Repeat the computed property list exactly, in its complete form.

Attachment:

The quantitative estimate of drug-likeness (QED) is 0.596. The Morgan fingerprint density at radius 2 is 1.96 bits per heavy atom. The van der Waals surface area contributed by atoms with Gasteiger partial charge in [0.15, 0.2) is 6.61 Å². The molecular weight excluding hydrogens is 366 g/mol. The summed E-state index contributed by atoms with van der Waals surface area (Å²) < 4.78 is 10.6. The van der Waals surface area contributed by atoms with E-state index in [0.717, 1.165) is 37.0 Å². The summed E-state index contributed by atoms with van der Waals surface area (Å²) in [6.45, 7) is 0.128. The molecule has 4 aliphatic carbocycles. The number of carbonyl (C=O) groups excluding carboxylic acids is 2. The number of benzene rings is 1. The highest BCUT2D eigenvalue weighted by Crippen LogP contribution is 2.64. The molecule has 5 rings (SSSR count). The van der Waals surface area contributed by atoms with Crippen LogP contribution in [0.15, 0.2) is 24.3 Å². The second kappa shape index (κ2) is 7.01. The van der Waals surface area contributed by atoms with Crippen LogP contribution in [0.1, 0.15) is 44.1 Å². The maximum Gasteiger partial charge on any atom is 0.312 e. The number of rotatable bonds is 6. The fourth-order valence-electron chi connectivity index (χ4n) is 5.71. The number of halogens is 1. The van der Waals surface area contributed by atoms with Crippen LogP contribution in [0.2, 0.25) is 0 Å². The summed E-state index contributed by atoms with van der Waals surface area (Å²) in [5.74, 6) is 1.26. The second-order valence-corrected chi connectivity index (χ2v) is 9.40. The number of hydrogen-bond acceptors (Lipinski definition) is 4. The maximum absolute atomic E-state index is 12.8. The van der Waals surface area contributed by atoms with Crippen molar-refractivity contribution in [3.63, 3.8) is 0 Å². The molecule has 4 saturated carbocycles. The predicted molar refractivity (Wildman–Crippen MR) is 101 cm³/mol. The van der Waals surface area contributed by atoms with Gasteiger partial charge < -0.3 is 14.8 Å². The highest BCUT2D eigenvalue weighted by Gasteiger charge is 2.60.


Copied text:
The quantitative estimate of drug-likeness (QED) is 0.596. The Morgan fingerprint density at radius 2 is 1.96 bits per heavy atom. The van der Waals surface area contributed by atoms with Gasteiger partial charge in [0.15, 0.2) is 6.61 Å². The molecular weight excluding hydrogens is 366 g/mol. The summed E-state index contributed by atoms with van der Waals surface area (Å²) < 4.78 is 10.6. The van der Waals surface area contributed by atoms with E-state index in [0.717, 1.165) is 37.0 Å². The summed E-state index contributed by atoms with van der Waals surface area (Å²) in [6.45, 7) is 0.128. The molecule has 4 aliphatic carbocycles. The number of carbonyl (C=O) groups excluding carboxylic acids is 2. The number of benzene rings is 1. The highest BCUT2D eigenvalue weighted by Crippen LogP contribution is 2.64. The molecule has 5 rings (SSSR count). The van der Waals surface area contributed by atoms with Crippen LogP contribution in [0.15, 0.2) is 24.3 Å². The second kappa shape index (κ2) is 7.01. The van der Waals surface area contributed by atoms with Crippen LogP contribution in [0.1, 0.15) is 44.1 Å². The maximum Gasteiger partial charge on any atom is 0.312 e. The number of rotatable bonds is 6. The fourth-order valence-electron chi connectivity index (χ4n) is 5.71. The number of halogens is 1. The van der Waals surface area contributed by atoms with Crippen LogP contribution in [0.2, 0.25) is 0 Å². The summed E-state index contributed by atoms with van der Waals surface area (Å²) in [5.74, 6) is 1.26. The second-order valence-corrected chi connectivity index (χ2v) is 9.40. The number of hydrogen-bond acceptors (Lipinski definition) is 4. The maximum absolute atomic E-state index is 12.8. The van der Waals surface area contributed by atoms with Crippen molar-refractivity contribution in [3.63, 3.8) is 0 Å². The molecule has 4 saturated carbocycles. The predicted molar refractivity (Wildman–Crippen MR) is 101 cm³/mol. The van der Waals surface area contributed by atoms with Gasteiger partial charge < -0.3 is 14.8 Å². The highest BCUT2D eigenvalue weighted by Gasteiger charge is 2.60.